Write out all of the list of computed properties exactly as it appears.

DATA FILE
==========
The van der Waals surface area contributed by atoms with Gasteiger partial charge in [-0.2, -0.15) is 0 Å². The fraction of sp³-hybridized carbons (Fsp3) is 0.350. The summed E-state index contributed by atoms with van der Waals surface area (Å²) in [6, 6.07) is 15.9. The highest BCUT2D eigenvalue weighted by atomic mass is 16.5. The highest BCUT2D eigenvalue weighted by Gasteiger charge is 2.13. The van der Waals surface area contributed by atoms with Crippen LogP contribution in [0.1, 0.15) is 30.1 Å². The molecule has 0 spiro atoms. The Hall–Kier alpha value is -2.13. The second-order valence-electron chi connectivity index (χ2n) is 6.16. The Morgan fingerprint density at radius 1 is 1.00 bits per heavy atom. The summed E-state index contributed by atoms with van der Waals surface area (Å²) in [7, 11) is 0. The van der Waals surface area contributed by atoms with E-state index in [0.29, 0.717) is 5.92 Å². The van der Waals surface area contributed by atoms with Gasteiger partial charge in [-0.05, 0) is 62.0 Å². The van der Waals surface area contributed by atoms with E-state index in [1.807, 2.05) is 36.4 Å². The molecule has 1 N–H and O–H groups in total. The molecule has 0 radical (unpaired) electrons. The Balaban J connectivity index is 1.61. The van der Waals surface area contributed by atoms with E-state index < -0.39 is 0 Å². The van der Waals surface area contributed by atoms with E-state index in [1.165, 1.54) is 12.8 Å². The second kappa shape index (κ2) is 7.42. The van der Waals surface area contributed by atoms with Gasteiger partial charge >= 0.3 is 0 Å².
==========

The van der Waals surface area contributed by atoms with Gasteiger partial charge in [-0.2, -0.15) is 0 Å². The fraction of sp³-hybridized carbons (Fsp3) is 0.350. The summed E-state index contributed by atoms with van der Waals surface area (Å²) in [6, 6.07) is 15.9. The highest BCUT2D eigenvalue weighted by atomic mass is 16.5. The highest BCUT2D eigenvalue weighted by Gasteiger charge is 2.13. The van der Waals surface area contributed by atoms with Crippen LogP contribution in [0.1, 0.15) is 30.1 Å². The molecule has 0 spiro atoms. The Hall–Kier alpha value is -2.13. The second-order valence-electron chi connectivity index (χ2n) is 6.16. The Morgan fingerprint density at radius 1 is 1.00 bits per heavy atom. The summed E-state index contributed by atoms with van der Waals surface area (Å²) in [7, 11) is 0. The van der Waals surface area contributed by atoms with E-state index in [0.29, 0.717) is 5.92 Å². The van der Waals surface area contributed by atoms with Gasteiger partial charge in [-0.05, 0) is 62.0 Å². The van der Waals surface area contributed by atoms with E-state index in [1.807, 2.05) is 36.4 Å². The molecule has 1 N–H and O–H groups in total. The molecule has 0 radical (unpaired) electrons. The Balaban J connectivity index is 1.61. The van der Waals surface area contributed by atoms with E-state index < -0.39 is 0 Å². The van der Waals surface area contributed by atoms with E-state index in [1.165, 1.54) is 12.8 Å². The second kappa shape index (κ2) is 7.42. The van der Waals surface area contributed by atoms with Gasteiger partial charge >= 0.3 is 0 Å².